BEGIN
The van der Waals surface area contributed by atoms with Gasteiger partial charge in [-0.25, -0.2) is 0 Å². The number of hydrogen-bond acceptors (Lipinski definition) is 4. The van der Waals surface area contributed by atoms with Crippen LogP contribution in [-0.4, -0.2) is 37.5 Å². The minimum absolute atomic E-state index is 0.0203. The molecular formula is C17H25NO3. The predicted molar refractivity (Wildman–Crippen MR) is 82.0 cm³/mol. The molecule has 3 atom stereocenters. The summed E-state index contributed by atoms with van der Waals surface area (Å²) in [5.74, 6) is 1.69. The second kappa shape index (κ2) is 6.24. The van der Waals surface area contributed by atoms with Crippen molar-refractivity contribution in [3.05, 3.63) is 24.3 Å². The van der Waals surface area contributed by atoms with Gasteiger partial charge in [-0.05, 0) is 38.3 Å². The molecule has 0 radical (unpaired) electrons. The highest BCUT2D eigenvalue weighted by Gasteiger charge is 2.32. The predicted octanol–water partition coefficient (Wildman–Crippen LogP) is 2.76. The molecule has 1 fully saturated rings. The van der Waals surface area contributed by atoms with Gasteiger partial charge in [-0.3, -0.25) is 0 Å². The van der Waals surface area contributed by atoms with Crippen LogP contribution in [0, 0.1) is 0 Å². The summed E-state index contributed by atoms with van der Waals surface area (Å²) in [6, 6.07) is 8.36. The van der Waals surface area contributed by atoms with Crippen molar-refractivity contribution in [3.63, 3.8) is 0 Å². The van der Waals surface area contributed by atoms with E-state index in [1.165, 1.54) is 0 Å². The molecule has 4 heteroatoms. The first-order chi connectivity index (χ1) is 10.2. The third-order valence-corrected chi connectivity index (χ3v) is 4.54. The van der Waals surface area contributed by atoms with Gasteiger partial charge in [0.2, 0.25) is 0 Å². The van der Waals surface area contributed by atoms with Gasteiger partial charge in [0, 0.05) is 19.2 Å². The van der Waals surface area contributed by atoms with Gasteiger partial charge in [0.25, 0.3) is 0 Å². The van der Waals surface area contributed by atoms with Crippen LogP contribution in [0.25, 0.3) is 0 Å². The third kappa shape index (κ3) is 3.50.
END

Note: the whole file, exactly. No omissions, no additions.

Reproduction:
The van der Waals surface area contributed by atoms with Gasteiger partial charge in [-0.25, -0.2) is 0 Å². The number of hydrogen-bond acceptors (Lipinski definition) is 4. The van der Waals surface area contributed by atoms with Crippen LogP contribution in [-0.4, -0.2) is 37.5 Å². The minimum absolute atomic E-state index is 0.0203. The molecular formula is C17H25NO3. The predicted molar refractivity (Wildman–Crippen MR) is 82.0 cm³/mol. The molecule has 3 atom stereocenters. The summed E-state index contributed by atoms with van der Waals surface area (Å²) in [5.74, 6) is 1.69. The second kappa shape index (κ2) is 6.24. The van der Waals surface area contributed by atoms with Crippen molar-refractivity contribution in [3.05, 3.63) is 24.3 Å². The van der Waals surface area contributed by atoms with Gasteiger partial charge in [-0.05, 0) is 38.3 Å². The molecule has 0 radical (unpaired) electrons. The highest BCUT2D eigenvalue weighted by Gasteiger charge is 2.32. The predicted octanol–water partition coefficient (Wildman–Crippen LogP) is 2.76. The molecule has 1 fully saturated rings. The van der Waals surface area contributed by atoms with Gasteiger partial charge in [-0.3, -0.25) is 0 Å². The van der Waals surface area contributed by atoms with Crippen LogP contribution in [0, 0.1) is 0 Å². The summed E-state index contributed by atoms with van der Waals surface area (Å²) in [6, 6.07) is 8.36. The van der Waals surface area contributed by atoms with Crippen molar-refractivity contribution in [3.63, 3.8) is 0 Å². The van der Waals surface area contributed by atoms with E-state index in [1.165, 1.54) is 0 Å². The molecule has 4 heteroatoms. The first-order chi connectivity index (χ1) is 10.2. The third-order valence-corrected chi connectivity index (χ3v) is 4.54. The van der Waals surface area contributed by atoms with Gasteiger partial charge in [0.2, 0.25) is 0 Å². The van der Waals surface area contributed by atoms with Gasteiger partial charge in [0, 0.05) is 19.2 Å². The van der Waals surface area contributed by atoms with Gasteiger partial charge in [0.25, 0.3) is 0 Å². The van der Waals surface area contributed by atoms with Crippen LogP contribution in [0.25, 0.3) is 0 Å². The third kappa shape index (κ3) is 3.50.